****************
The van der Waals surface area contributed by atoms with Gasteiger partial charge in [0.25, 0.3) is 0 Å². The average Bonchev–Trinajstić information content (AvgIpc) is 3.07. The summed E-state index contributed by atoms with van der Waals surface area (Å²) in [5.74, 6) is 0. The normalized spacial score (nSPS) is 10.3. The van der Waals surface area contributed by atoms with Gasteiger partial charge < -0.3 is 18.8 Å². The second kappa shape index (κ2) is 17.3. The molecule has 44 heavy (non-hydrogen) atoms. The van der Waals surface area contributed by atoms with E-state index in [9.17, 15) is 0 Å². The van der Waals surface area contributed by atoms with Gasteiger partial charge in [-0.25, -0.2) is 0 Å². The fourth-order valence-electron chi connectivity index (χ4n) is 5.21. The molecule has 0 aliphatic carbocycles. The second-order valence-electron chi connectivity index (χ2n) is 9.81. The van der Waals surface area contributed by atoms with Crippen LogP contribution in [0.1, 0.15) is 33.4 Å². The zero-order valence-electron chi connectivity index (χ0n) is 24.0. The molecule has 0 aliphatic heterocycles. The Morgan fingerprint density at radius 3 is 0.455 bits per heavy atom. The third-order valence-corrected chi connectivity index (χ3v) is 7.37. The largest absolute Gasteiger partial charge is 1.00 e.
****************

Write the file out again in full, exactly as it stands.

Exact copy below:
The van der Waals surface area contributed by atoms with Gasteiger partial charge in [0.25, 0.3) is 0 Å². The average Bonchev–Trinajstić information content (AvgIpc) is 3.07. The summed E-state index contributed by atoms with van der Waals surface area (Å²) in [5.74, 6) is 0. The normalized spacial score (nSPS) is 10.3. The van der Waals surface area contributed by atoms with Gasteiger partial charge < -0.3 is 18.8 Å². The second kappa shape index (κ2) is 17.3. The molecule has 44 heavy (non-hydrogen) atoms. The van der Waals surface area contributed by atoms with E-state index in [9.17, 15) is 0 Å². The van der Waals surface area contributed by atoms with Gasteiger partial charge in [-0.25, -0.2) is 0 Å². The fourth-order valence-electron chi connectivity index (χ4n) is 5.21. The molecule has 0 aliphatic carbocycles. The second-order valence-electron chi connectivity index (χ2n) is 9.81. The van der Waals surface area contributed by atoms with Crippen LogP contribution in [0.1, 0.15) is 33.4 Å². The zero-order valence-electron chi connectivity index (χ0n) is 24.0. The molecule has 0 aliphatic heterocycles. The Morgan fingerprint density at radius 3 is 0.455 bits per heavy atom. The third-order valence-corrected chi connectivity index (χ3v) is 7.37. The largest absolute Gasteiger partial charge is 1.00 e.